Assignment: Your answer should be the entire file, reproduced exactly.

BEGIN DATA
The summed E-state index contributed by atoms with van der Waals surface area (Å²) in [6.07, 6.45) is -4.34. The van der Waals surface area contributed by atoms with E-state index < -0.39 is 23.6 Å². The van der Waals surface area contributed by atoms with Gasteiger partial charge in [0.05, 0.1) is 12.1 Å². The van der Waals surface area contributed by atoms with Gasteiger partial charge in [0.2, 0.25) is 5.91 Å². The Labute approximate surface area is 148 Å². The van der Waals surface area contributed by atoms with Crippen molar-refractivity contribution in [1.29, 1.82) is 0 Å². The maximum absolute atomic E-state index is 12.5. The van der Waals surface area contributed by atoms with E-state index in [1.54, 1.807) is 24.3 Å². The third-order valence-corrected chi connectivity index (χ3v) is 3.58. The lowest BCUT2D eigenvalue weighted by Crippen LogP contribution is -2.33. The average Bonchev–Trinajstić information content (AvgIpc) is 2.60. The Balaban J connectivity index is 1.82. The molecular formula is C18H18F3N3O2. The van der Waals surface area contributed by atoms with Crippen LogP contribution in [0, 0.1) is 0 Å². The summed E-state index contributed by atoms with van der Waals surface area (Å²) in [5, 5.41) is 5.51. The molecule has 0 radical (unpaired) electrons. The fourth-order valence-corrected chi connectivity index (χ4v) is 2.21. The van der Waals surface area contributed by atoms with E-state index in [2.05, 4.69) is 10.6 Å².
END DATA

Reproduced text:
The summed E-state index contributed by atoms with van der Waals surface area (Å²) in [6.07, 6.45) is -4.34. The van der Waals surface area contributed by atoms with E-state index < -0.39 is 23.6 Å². The van der Waals surface area contributed by atoms with Gasteiger partial charge in [0.05, 0.1) is 12.1 Å². The van der Waals surface area contributed by atoms with Gasteiger partial charge in [0.2, 0.25) is 5.91 Å². The Labute approximate surface area is 148 Å². The van der Waals surface area contributed by atoms with Crippen molar-refractivity contribution in [1.29, 1.82) is 0 Å². The maximum absolute atomic E-state index is 12.5. The van der Waals surface area contributed by atoms with E-state index in [1.54, 1.807) is 24.3 Å². The third-order valence-corrected chi connectivity index (χ3v) is 3.58. The lowest BCUT2D eigenvalue weighted by Crippen LogP contribution is -2.33. The average Bonchev–Trinajstić information content (AvgIpc) is 2.60. The Balaban J connectivity index is 1.82. The molecular formula is C18H18F3N3O2. The van der Waals surface area contributed by atoms with Crippen LogP contribution in [0, 0.1) is 0 Å². The summed E-state index contributed by atoms with van der Waals surface area (Å²) in [5, 5.41) is 5.51. The molecule has 0 radical (unpaired) electrons. The fourth-order valence-corrected chi connectivity index (χ4v) is 2.21. The van der Waals surface area contributed by atoms with E-state index in [2.05, 4.69) is 10.6 Å².